Editor's Note

Author:Veronica Kennedy
Pages:2-2
 
CONTENT
Rising: The Story of How a Tiny Community in Southern
Louisiana Will Save the Largest Delta in North America
by Professor Lewyn and Mr. Hudson, respectively, have a
domestic U.S. focus. Professor Lewyn’s article analyzes how a
well-intentioned statute has triggered increased consumption
worsening New York State’s impact on the environment, while
Mr. Hudson’s article highlights how poor implementation poli-
cies related to improved technology wreaked havoc on a small
town in Louisiana.
As each attempts to analyze an IPAT variable, these articles
illustrate just how complex the human impact on the environ-
ment is and how challenging it can be to create, follow, and cor-
rect the laws and policies we adopt to reduce that impact.
I would like to thank our authors for contributing intrigu-
ing work to the study of sustainable development law and
policy. Their scholarship is an inspiration to us all as we search
to understand how to improve our livelihoods and maintain a
healthy planet. Lastly, I owe a debt of gratitude to my staff who
works tirelessly to make this publication thrive.
2Sustainable Development Law & Policy
In the 1970s, Barry Commoner, Paul Ehrlich, and John
Holdren —preeminent scientists who helped spur the mod-
ern environmental movement—created a simple equation
to determine human environmental impact: impact (I) is equal
to the product of population (P), affluence (A), and technology
(T).1 More specifically, the population of an area multiplied by
its consumption per capita and the resource requirements of cre-
ating, transporting, and disposing of the goods and services that
make up the population’s consumption equals that population’s
environmental impact. As such, to merely maintain the rate of
our impact on the environment as population grows, our con-
sumption must decrease and/or we must create, use, and dispose
of technology more efficiently.
The IPAT equation has justifiably been criticized as overly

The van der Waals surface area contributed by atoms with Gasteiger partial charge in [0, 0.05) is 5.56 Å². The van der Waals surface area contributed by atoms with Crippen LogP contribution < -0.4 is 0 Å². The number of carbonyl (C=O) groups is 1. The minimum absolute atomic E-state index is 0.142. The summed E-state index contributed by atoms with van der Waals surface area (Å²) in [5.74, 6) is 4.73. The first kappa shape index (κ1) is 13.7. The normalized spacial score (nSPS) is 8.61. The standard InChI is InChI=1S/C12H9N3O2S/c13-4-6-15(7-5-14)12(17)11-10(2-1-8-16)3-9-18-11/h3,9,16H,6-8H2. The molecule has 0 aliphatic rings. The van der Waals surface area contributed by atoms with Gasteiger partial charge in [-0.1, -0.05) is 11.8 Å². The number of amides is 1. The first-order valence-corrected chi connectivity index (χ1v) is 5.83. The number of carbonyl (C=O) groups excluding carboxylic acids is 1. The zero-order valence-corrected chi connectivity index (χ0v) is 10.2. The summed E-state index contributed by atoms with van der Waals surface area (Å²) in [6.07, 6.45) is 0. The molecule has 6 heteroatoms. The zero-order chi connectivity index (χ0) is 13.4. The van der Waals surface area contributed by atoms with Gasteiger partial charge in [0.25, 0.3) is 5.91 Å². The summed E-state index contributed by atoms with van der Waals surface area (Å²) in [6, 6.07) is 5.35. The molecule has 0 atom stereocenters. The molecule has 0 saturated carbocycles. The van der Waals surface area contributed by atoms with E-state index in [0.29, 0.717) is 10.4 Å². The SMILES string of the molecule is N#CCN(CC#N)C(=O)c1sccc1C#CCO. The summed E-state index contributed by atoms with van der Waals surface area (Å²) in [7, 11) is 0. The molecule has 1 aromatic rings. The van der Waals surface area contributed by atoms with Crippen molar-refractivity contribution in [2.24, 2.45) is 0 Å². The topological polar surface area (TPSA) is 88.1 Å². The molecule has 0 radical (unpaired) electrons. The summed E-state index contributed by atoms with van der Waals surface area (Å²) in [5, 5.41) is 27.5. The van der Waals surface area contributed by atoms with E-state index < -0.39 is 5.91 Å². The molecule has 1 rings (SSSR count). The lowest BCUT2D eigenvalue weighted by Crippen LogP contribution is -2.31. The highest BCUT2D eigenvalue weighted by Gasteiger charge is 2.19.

simplistic because population, affluence, and technology are
not mutually exclusive factors. For example, if a technology,
like a cell phone, is created using half the natural resources, the
environmental impact is not necessarily reduced by half if that
increase in efficiency also reduces the price of the cell phone
spurring increased consumption by the population. Population,
affluence, and technology are nonetheless important factors
to consider when molding environmental policies and law to
improve sustainable development across the globe. Although
imperfect, this equation still provides significant insight into the
basic roots of current environmental problems.
In this latest issue of Sustainable Development Law and
Policy, our article authors highlight the influence of the IPAT fac-
tors on law and policy and the influence of law and policy on these
factors. Professor Hardaway’s article, As the World Welcomes its
Seven Billionth Human: Reflections and Population, Law, and
the Environment, is the focal point of this issue, highlighting
each factor of the IPAT formula and the overwhelming impact
population has on the environment.
Two articles, U.S. Food Aid Reform through Alternative
Dispute Resolution by Ms. Griswold and Indonesia’s Role in
Realizing the Goals of ASEAN’s Agreement on Transboundary
Haze Pollution by Mr. Jerger, take an international look at
policies that can be used today to reduce environmental impacts
created by problematic consumption that is dependent on popu-
lation and technology, respectively.
Case-study specific articles, How Environmental Review
Can Generate Car-Induced Pollution: A Case Study and Laplace
EDITOR'S NOTE
FEATURES:
15 | OVERSIGHT AND ACCOUNTABILITY OF
WATER PRIVATIZATION CONTRACTS:
A PROPOSED LEGISLATIVE POLICY
by Mary Strayhorne
34 | GENETICALLY MODIFIED FOOD:
A GOLDEN OPPORTUNITY?
by Susan Johnson
46 | ARTICLE XX: PROTECTOR OF PUBLIC HEALTH,
THE ENVIRONMENT, AND THE NEW PROVISIONS
OF EUROPEAN UNION'S FUEL QUALITY DIRECTIVE
by Joy Marie Virga
Veronica Kennedy
1 See Marian R. Chertow, The IPAT Equation and Its Variants: Changing
Views of Technology and Environmental Impact, 4 J. INDUS. ECOLOGY 13, 15-18
(2001).